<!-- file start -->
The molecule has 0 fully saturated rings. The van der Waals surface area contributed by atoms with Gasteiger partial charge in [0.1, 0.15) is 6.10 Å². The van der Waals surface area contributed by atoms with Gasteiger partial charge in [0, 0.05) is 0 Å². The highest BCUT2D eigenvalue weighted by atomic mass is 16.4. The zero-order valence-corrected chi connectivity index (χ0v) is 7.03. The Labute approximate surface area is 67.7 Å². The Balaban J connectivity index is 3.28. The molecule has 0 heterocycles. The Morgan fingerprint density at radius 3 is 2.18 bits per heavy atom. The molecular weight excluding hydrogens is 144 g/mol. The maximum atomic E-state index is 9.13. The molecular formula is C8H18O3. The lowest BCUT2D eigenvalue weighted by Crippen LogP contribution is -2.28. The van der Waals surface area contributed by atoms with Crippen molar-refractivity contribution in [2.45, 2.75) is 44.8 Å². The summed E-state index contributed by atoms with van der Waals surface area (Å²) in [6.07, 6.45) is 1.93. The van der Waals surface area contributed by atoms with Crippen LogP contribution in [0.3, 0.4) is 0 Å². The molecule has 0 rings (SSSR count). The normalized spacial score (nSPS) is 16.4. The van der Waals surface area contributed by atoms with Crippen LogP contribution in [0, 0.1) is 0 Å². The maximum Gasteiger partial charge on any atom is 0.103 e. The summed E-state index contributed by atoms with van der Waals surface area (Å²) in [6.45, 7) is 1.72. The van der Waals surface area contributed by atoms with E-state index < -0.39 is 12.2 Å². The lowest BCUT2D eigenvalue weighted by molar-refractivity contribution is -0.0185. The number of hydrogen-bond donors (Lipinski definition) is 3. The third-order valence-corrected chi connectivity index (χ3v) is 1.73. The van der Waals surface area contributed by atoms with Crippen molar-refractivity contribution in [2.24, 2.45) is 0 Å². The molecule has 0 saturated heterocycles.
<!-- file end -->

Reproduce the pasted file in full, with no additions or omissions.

The molecule has 0 fully saturated rings. The van der Waals surface area contributed by atoms with Gasteiger partial charge in [0.1, 0.15) is 6.10 Å². The van der Waals surface area contributed by atoms with Gasteiger partial charge in [0, 0.05) is 0 Å². The highest BCUT2D eigenvalue weighted by atomic mass is 16.4. The zero-order valence-corrected chi connectivity index (χ0v) is 7.03. The Labute approximate surface area is 67.7 Å². The Balaban J connectivity index is 3.28. The molecule has 0 heterocycles. The Morgan fingerprint density at radius 3 is 2.18 bits per heavy atom. The molecular weight excluding hydrogens is 144 g/mol. The maximum atomic E-state index is 9.13. The molecular formula is C8H18O3. The lowest BCUT2D eigenvalue weighted by Crippen LogP contribution is -2.28. The van der Waals surface area contributed by atoms with Crippen molar-refractivity contribution in [2.45, 2.75) is 44.8 Å². The summed E-state index contributed by atoms with van der Waals surface area (Å²) in [6.07, 6.45) is 1.93. The van der Waals surface area contributed by atoms with Crippen LogP contribution in [0.3, 0.4) is 0 Å². The molecule has 0 rings (SSSR count). The normalized spacial score (nSPS) is 16.4. The van der Waals surface area contributed by atoms with Crippen LogP contribution in [0, 0.1) is 0 Å². The maximum Gasteiger partial charge on any atom is 0.103 e. The summed E-state index contributed by atoms with van der Waals surface area (Å²) in [6.45, 7) is 1.72. The van der Waals surface area contributed by atoms with E-state index < -0.39 is 12.2 Å². The lowest BCUT2D eigenvalue weighted by molar-refractivity contribution is -0.0185. The number of hydrogen-bond donors (Lipinski definition) is 3. The third-order valence-corrected chi connectivity index (χ3v) is 1.73. The van der Waals surface area contributed by atoms with Crippen molar-refractivity contribution in [2.24, 2.45) is 0 Å². The molecule has 0 saturated heterocycles.